What If I Die Before I Collect Social Security?

What If I Die Before I Collect Social Security?
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Welcome to “Social Security Q&A.” You ask a Social Security question, and our guest expert provides the answer.

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This week’s question is from Lester:

“My question concerns Social Security survivors benefits. If I should pass away before my full retirement age (FRA) and before collecting any benefit at all, will my surviving spouse receive benefits based on the age that I pass away?”

How age of death matters

Lester: This is a good question, because survivors benefits are an important aspect of the Social Security retirement program.

The amount that your spouse will receive will differ depending on whether you claim benefits or not. If you do not claim benefits, the amount will depend on your age when you die.

Let’s compare those situations first. Then, I will describe how the benefit may change depending on when your spouse claims survivors benefits.

If you do not claim your own retirement benefit and you die before your full retirement age (FRA), then survivors benefits will be based on your benefit at full retirement age.

For example, if your benefit is $1,000 per month at FRA and you die before your FRA, Social Security will determine the survivors benefits based on this $1,000.

On the other hand, if you claimed your own benefit at 64, your retirement benefit would be less than that hypothetical $1,000, and the survivors benefits would be based on this smaller amount. (There is a limit on the size of this reduction. The reduction cannot be below 82.5%. So, if you claimed at 62, the Social Security Administration would base the survivors benefits on $825 even though your benefit would be smaller.)

The situation changes if you live beyond your full retirement age. If you claim benefits after FRA, the survivors benefits will be based on your retirement benefit, and delayed claiming increases your Social Security benefits by 8% each year until age 70.

If you do not claim benefits and pass away between your FRA and 70, the survivors benefits would be based on an amount that you would have received if you claimed on the day that you died. Thus, if you pass away one year after you reach FRA, the survivors benefits would be based on $1,080.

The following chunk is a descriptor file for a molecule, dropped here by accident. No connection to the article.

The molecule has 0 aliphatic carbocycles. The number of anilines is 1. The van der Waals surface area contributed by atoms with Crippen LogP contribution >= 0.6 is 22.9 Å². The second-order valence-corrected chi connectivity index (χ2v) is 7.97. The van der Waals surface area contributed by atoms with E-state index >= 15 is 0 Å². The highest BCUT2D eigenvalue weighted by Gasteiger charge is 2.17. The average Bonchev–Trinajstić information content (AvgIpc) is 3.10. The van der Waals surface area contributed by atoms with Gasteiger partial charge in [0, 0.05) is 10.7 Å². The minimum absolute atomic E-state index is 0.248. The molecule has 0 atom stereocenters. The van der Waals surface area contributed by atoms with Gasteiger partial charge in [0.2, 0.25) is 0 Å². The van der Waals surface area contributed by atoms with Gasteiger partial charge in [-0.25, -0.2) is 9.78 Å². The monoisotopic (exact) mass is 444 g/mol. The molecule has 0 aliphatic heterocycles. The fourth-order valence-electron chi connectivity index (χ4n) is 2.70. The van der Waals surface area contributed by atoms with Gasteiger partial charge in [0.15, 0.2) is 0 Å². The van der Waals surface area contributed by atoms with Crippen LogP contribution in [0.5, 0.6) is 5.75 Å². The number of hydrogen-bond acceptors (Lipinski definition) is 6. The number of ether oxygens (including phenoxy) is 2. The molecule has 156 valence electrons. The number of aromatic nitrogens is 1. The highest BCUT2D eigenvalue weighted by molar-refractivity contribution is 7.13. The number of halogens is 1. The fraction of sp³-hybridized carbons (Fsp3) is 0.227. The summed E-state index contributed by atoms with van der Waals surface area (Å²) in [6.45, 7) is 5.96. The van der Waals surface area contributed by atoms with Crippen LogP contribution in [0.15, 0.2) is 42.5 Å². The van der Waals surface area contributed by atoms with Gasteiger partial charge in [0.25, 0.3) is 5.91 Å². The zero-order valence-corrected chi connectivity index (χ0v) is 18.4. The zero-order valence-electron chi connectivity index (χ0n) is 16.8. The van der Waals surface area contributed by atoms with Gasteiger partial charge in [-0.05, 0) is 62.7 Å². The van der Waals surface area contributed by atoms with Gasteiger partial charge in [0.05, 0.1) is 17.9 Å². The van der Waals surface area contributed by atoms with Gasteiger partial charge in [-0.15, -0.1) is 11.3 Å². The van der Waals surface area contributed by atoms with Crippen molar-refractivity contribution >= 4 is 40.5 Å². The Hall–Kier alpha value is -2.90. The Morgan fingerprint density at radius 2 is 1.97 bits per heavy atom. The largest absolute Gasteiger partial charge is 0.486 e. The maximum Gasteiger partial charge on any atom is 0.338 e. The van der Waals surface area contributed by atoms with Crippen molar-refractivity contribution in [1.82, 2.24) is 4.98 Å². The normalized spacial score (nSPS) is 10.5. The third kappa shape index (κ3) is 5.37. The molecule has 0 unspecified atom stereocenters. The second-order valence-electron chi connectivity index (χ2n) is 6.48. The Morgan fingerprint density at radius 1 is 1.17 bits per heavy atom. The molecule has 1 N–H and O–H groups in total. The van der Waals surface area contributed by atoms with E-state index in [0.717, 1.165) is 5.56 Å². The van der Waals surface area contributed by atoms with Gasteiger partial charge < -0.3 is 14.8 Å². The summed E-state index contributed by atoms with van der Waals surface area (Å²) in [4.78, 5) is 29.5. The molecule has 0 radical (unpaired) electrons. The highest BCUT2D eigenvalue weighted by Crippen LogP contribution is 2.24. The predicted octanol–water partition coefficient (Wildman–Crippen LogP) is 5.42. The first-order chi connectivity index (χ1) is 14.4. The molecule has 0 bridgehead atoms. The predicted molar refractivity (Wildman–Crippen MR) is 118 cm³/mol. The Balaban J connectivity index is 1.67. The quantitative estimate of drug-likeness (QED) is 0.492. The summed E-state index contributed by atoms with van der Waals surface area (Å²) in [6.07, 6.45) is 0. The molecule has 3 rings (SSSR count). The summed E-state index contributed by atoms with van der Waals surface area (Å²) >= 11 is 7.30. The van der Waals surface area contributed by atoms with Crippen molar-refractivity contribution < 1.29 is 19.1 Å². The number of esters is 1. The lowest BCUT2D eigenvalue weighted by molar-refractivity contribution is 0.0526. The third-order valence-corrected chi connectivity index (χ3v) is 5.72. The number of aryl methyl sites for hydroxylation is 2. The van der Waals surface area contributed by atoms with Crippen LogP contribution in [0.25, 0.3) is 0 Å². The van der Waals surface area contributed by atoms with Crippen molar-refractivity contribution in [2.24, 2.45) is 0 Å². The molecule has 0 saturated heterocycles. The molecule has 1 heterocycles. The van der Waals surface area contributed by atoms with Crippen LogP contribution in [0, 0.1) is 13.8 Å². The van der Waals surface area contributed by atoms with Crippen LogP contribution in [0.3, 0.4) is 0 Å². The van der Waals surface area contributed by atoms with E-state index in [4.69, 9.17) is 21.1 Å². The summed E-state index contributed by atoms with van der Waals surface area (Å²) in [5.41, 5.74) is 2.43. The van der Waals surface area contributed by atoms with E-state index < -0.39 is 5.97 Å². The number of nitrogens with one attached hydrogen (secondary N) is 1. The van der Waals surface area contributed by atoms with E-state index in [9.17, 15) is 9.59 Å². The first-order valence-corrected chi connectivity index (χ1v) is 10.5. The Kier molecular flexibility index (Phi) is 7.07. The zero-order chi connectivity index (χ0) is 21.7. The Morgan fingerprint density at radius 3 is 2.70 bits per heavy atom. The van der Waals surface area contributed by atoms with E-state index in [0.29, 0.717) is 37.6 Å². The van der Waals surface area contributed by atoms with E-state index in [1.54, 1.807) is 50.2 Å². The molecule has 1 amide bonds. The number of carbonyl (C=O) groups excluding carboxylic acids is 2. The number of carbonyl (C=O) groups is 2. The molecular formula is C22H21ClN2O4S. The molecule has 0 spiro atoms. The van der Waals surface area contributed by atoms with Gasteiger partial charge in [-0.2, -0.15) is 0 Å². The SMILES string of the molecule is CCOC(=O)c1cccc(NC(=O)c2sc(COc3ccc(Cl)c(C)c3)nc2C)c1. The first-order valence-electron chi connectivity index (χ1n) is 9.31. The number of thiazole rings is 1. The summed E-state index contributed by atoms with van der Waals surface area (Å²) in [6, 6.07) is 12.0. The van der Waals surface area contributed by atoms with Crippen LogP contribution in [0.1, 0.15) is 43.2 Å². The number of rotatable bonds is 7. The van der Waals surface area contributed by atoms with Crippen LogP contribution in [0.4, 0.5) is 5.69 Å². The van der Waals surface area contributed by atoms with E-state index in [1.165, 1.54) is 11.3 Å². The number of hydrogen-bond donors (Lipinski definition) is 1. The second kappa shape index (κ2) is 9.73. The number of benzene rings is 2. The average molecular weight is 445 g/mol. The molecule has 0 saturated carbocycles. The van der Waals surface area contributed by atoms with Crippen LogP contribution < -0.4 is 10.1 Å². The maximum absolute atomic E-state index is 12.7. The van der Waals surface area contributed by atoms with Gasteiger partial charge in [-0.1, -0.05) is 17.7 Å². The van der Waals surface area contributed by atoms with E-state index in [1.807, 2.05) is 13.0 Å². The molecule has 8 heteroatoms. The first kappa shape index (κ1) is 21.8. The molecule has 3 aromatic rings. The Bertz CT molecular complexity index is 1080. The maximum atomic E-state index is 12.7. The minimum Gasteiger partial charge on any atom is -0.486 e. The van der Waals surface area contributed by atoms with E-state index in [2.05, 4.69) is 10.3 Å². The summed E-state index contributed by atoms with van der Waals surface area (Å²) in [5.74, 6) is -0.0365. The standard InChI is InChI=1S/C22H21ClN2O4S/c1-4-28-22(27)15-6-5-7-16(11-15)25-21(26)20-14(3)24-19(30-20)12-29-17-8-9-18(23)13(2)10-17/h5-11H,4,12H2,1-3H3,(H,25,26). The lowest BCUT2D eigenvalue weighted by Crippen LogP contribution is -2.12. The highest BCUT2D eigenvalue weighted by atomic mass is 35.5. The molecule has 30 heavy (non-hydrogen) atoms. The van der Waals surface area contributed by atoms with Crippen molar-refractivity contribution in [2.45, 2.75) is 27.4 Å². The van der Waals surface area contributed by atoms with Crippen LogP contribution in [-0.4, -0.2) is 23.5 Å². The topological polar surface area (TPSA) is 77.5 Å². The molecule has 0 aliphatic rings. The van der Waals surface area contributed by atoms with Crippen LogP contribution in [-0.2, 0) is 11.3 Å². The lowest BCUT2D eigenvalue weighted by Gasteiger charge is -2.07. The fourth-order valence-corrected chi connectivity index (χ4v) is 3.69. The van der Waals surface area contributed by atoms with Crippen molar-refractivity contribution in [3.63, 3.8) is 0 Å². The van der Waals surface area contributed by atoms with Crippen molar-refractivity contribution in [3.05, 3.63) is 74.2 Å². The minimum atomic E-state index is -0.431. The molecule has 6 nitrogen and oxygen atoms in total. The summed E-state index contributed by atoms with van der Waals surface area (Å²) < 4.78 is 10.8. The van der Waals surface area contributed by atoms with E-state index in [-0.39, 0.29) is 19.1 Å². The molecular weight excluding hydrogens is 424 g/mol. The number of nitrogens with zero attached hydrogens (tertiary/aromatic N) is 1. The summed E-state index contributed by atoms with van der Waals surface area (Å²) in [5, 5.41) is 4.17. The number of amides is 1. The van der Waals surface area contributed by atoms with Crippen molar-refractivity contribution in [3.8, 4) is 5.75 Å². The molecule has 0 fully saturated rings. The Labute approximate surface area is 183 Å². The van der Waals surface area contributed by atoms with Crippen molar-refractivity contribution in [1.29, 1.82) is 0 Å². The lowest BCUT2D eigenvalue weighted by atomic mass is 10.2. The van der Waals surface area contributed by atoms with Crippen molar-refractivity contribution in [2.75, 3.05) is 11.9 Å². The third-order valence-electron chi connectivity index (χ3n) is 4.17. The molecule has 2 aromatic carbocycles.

This, however, is only the first step in the calculation of the actual survivors benefits. The actual benefit also depends on your spouse’s age when she claims survivors benefits. If she waits until her full retirement age, then these are indeed the amounts she will receive. If she claims before her FRA, however, her benefit will be smaller. If she claims at 60, the earliest age she can claim, then her benefit will be 71.5% of the base amount.

Each month she delays claiming her benefit will increase until at her FRA, she will get the full base amount. Waiting to claim beyond FRA will not increase her benefit.

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The questions I’m likeliest to answer are those that will interest other readers. So, it’s better not to ask for super-specific advice that applies only to you.

About me

I hold a doctorate in economics from the University of Pennsylvania and taught economics at the University of Delaware for many years. I now do the same at Gallaudet University.

In 2009, I co-founded SocialSecurityChoices.com, an internet company that provides advice on Social Security claiming decisions. You can learn more about that by clicking here.

Got any words of wisdom you can offer on today’s question? Share your knowledge and experiences on our Facebook page. And if you find this information useful, please share it!

Disclaimer: We strive to provide accurate information with regard to the subject matter covered. It is offered with the understanding that we are not offering legal, accounting, investment or other professional advice or services, and that the Social Security Administration alone makes all final determinations on your eligibility for benefits and the benefit amounts. Our advice on claiming strategies does not comprise a comprehensive financial plan. You should consult with your financial adviser regarding your individual situation.

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Disclosure: The information you read here is always objective. However, we sometimes receive compensation when you click links within our stories.

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